livestock farms environment

Livestock farms help the environment

Livestock farms are considered significant producers of greenhouse gases, among the leading causes of climate change. False accusations, as recent scientific research shows.

As revealed by the accounts, the number of emissions generated by livestock farms is less than the oxygen produced and carbon sequestrated in the rearing cycle and fodder production. Thus, the final balance: farms’ carbon footprint is entirely in favour of the environment. This is certified by the research conducted by Roberto De Vivo and Luigi Zicarelli and published in Translational Animal Science.

To understand these results, it is necessary to remember to measure the environmental impact of human activities. Two parameters are used: one negative with the CO2 emissions, the other positive with carbon sequestration, which is equivalent to subtracting CO2 from the atmosphere. To make these calculations, we give a sort of score to each gas, depending on its environmental impact. So, a methane molecule is worth 28 times that of one of CO2 and nitrous oxide 298 times more.

Nitrous oxide and methane are not mentioned at random. The first originates from litter and sewage, and the second derives from ruminants’ digestive fermentation. Using these equivalence parameters, it has been calculated that in 2018 in Italy, the livestock sector emitted almost twenty thousand tons of CO2, 65% of all agriculture (but just 5.2% of the national total). FAO also wanted to do similar accounts, saying that livestock farming contributes 14.5% to the formation of greenhouse gases. But the differences among gas are essential.

It is necessary to distinguish the source from which this gas comes. In the case of animals, the carbon emitted is previously fixed by fodder by photosynthesis and is intended to be reabsorbed by soil and plants themselves through the food cycle.

The #emissions generated by #livestock farms is less than the oxygen produced and #carbon sequestrated in the rearing cycle and #fodder production. Click To Tweet

Photosynthesis, we must remember, is a process that costs nothing in terms of energy and also injects new oxygen. Instead, the carbon from fuels is of fossil origin, and the CO2 produced is of new formation. In other words, while CO2 produced by energy-intensive processes is added to the atmosphere, that generated by livestock is the result of recycling the one already present.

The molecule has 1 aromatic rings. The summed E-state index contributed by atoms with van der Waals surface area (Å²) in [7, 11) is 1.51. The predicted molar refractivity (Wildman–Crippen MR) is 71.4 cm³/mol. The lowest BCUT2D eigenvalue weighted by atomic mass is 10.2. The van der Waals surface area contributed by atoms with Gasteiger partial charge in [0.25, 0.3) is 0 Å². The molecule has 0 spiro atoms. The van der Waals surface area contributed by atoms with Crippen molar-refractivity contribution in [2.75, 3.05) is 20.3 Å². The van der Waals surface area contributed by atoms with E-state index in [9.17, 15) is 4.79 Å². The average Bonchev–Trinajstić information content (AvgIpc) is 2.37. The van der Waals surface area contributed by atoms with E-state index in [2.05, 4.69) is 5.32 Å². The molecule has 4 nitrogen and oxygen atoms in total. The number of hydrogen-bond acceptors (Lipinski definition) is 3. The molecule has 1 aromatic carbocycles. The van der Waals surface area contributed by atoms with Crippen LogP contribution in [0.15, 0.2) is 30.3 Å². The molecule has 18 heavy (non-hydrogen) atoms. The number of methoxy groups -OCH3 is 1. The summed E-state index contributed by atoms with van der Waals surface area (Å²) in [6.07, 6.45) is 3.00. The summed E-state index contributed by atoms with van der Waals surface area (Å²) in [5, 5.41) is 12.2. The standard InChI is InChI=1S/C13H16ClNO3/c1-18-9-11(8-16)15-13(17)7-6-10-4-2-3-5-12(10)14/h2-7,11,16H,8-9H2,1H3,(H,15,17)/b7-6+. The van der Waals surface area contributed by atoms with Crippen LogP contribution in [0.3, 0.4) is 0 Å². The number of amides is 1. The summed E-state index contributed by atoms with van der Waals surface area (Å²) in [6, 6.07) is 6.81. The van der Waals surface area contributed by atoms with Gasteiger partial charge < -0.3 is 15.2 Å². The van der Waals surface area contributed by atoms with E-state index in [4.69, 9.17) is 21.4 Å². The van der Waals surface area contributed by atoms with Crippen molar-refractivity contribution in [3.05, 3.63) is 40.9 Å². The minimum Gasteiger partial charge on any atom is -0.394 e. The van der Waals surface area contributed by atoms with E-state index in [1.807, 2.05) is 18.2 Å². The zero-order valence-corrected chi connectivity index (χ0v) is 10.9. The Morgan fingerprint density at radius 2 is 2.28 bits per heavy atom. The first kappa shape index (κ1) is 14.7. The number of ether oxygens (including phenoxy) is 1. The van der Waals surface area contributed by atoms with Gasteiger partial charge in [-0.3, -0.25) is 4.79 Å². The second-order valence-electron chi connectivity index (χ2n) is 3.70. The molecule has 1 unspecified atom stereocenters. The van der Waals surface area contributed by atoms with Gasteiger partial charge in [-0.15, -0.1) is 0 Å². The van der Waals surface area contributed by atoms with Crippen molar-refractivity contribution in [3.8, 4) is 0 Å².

On this basis, De Vivo and Zicarelli’s research accurately calculated the balance between carbon sequestration in livestock feed and CO2 emissions for meat, milk and egg production. The result confirms that livestock farming does not affect the emissions of greenhouse gases but, on the contrary, contributes to reducing their presence. In practice, the amount of carbon captured is 10% higher than that emitted.

Complex calculations are needed to arrive at this conclusion, considering the quantities of fodder used, the amounts of carbon seized from the crops of the fodder itself, and that left on the ground in the roots. Then animals’ emissions are added to the agricultural processes (production of fertilizers, operation of the farming means, and others).

These findings call into question many beliefs about the relationship between animal husbandry and the environment. Farms do not generate new CO2, which is also reabsorbed, with an even positive balance for the environment.

All the parameters used so far are then to be reviewed, and also the FAO indications, when it gives agriculture 14.5% of greenhouse gas emissions, should be interpreted in the light of these findings. So too the Ispra evaluations, which attribute to Italian animal husbandry a modest 5.2% of greenhouse gas emissions.

In 2018 in #Italy, the #livestock sector emitted almost twenty thousand tons of #CO2, 65% of all #agriculture, but just 5.2% of the national total #emissions. Click To Tweet

Suppose livestock farms are exonerated of their responsibility to contribute to climate change. In that case, this does not mean that efforts to optimize their efficiency must cease, further improving the balance between CO2 emitted and that seized. A commitment that goes on and on for a long time has already allowed the livestock sector to reduce emissions by 12% in the last 30 years.

The reduction in methane emissions has been formidable, down by 40% in the last 50 years. A process of decline that will undergo a strong acceleration thanks to the most recent discoveries in terms of precision animal farming and cattle feeding. In the meantime, it is good to know that the accusations against animal husbandry, when it comes to the environment, result from a lack of knowledge of the matter when they do not conceal other interests.



Professional journalist, graduated in veterinary medicine, director of journals dedicated to animal husbandry and editor in chief of journals in the agricultural sector, he has held coordination positions in publishing companies. Author of books on animal breeding, he is involved in the divulgation of technical, political and economic subjects of interest to the livestock sector.